"A powerful rendering of human resilience."
Minneapolis Star Tribune
"A book about Oklahoma in the 1930s demands a spare . . .style to match the landscape. "I Will Send Rain" obliges . . . .evocative. . . timeless . . . These characters learn to practice kindness, even without knowing one another fully."
New York Times Book Review
"Rae Meadows' I Will Send Rain is as lush and powerful as the novel's Dust Bowl setting is dry and crackedMeadows paints the Bell family's desperation with compassion and warmth, and her precise language turns grit into gold."
"I Will Send Rain is meticulously researched, deeply felt, and beautifully written, and I loved immersing myself in its harsh and elegant world."
"In I Will Send Rain you'll find compassion, heartbreak, and not a word out of place. Meadows shares with John Steinbeck not just a gigantic empathy but a gigantic storytelling gift. This is a novel where love and laughter abide."
"Lyrical, devastating… With echoes of Faulkner and Steinbeck, each character chases after a meager form of comfort and stability in this harsh, unforgiving landscape, where ‘every direction was the same. Flat, colorless, known.’ Annie's efforts to save herself and her family end in sadness, but her refusal to submit to hopelessness shines through the dust and the tears.”
Oprah.com "Books to Read if You Love Fierce, Smart Women"
"With deft and lyrical prose, Rae Meadows weaves a tale of love, hope and survival . . . wrapped up in lovely, evocative and powerful prose, making I Will Send Rain a book that will captivate you, and remain with you long after you have closed the cover."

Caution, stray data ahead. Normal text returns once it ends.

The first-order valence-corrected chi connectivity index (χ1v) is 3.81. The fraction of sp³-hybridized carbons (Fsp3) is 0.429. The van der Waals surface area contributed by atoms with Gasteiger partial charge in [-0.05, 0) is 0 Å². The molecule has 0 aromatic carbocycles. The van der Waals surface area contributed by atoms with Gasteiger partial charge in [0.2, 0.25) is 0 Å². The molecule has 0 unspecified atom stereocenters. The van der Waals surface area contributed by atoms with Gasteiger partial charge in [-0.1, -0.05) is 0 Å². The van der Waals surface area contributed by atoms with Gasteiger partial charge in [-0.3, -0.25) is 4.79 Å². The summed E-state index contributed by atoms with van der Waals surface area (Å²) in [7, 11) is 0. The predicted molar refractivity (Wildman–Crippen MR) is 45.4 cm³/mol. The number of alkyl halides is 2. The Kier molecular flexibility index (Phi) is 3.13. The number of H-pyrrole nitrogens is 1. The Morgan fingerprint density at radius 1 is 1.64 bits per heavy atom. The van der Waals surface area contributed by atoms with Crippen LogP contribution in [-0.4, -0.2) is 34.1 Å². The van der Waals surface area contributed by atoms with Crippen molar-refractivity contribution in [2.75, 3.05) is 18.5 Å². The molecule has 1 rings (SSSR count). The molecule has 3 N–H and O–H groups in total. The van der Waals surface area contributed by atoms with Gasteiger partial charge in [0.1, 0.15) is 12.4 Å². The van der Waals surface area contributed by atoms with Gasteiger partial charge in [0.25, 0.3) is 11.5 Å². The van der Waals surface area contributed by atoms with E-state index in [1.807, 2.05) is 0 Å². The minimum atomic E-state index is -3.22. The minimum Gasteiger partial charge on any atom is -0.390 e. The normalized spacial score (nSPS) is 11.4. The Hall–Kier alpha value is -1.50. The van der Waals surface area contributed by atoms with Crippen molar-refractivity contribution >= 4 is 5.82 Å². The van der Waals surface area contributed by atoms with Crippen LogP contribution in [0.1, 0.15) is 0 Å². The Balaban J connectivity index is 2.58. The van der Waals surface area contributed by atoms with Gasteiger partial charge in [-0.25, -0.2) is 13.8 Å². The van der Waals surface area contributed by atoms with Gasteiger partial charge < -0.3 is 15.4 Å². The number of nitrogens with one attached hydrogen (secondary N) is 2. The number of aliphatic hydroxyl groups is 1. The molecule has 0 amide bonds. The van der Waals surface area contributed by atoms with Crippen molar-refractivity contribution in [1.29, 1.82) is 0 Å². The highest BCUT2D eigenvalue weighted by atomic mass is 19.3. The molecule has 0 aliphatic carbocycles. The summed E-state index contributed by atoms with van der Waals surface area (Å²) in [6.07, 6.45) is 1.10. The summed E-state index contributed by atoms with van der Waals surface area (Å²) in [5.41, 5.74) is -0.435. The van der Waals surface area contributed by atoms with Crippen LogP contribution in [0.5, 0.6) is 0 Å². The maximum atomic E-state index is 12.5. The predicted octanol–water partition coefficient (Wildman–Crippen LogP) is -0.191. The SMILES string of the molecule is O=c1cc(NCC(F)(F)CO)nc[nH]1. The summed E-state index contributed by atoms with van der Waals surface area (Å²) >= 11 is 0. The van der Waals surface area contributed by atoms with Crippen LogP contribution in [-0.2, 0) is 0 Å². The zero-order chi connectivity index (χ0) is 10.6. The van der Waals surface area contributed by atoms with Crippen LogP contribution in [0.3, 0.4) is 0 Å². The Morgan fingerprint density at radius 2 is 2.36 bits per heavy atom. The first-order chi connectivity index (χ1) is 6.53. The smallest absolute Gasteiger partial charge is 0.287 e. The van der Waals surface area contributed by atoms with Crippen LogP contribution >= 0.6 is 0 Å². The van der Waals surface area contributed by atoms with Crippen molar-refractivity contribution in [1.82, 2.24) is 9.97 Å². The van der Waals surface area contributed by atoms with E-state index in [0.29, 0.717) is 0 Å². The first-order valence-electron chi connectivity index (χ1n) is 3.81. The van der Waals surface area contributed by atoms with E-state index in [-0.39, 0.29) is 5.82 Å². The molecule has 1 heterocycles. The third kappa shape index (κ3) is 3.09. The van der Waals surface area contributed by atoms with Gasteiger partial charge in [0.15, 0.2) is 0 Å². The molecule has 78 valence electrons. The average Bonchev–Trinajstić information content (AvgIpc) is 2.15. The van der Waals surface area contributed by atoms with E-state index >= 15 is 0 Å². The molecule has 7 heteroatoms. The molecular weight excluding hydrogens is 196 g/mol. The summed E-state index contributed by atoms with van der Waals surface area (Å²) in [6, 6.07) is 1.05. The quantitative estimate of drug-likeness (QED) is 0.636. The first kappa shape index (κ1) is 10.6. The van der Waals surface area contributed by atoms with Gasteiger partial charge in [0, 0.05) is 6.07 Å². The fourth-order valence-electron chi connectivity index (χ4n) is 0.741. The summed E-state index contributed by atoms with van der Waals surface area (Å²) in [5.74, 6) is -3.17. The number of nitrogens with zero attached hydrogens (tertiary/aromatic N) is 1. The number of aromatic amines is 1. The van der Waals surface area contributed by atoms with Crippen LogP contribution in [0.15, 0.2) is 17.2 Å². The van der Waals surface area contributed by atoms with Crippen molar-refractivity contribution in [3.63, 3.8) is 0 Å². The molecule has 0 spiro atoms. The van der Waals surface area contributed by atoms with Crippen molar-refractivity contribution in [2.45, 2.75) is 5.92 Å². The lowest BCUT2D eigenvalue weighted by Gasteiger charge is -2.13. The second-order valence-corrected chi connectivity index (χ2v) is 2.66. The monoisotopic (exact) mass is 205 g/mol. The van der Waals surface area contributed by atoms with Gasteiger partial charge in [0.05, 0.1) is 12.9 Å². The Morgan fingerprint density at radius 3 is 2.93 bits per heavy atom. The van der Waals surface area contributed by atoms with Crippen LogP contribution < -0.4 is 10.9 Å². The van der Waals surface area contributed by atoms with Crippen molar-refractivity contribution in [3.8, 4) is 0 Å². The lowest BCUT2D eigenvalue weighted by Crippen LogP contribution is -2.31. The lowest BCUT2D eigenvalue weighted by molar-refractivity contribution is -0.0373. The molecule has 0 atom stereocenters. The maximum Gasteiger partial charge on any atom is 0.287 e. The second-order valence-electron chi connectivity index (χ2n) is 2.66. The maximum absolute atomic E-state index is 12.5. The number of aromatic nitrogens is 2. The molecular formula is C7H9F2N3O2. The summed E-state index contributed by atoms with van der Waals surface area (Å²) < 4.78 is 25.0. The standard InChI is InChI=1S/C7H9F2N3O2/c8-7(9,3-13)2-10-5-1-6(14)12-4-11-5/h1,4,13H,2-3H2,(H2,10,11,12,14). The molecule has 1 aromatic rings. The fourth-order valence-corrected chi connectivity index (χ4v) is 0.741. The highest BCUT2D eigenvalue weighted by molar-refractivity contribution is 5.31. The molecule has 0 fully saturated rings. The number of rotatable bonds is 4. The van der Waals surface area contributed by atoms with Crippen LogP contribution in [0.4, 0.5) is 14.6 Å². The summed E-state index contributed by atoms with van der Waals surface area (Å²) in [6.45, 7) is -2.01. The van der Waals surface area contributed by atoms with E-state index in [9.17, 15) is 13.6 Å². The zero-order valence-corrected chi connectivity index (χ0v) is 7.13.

"Meadows’s strength lies in letting her story be guided by the shadow and light of her well-rendered characters. When tragedy strikes or hope emerges, it makes sense and comes to fruition organically...A vibrant, absorbing novel that stays with the reader."
Publishers Weekly, starred review
"An exceptional talent for creating vivid imagery and a tender regard for her characters mark Meadows’ new novel. . .Similar to John Steinbeck’s haunting portrait of tenant farmers in The Grapes of Wrath, but also with the gritty, bittersweet elements in Rilla Askew’s Harpsong (2007) and the poignant lyricism of Karen Hesse’s Out of the Dust (1997)."
-Booklist, starred review
“[I Will Send Rain] make[s] the past feel modern and create[s] an easy kinship between the reader and Meadows’s pitch-perfect characters. Alternately delicate and elegiac, glowing and ferocious, this slow dance through the devastation of history leaves readers with a glimpse of the cost to those who stayed to brave the hard times.”
“I Will Send Rain is delightfully vivid, both in the setting and the windows into the characters. The reader can taste the dust, and the longing in the characters' mouths. I didn't feel that I was reading as much as watching, and that kind of dive into prose always speaks highly for a novel. I Will Send Rain is an impressive showing from Meadows, well worth checking out.”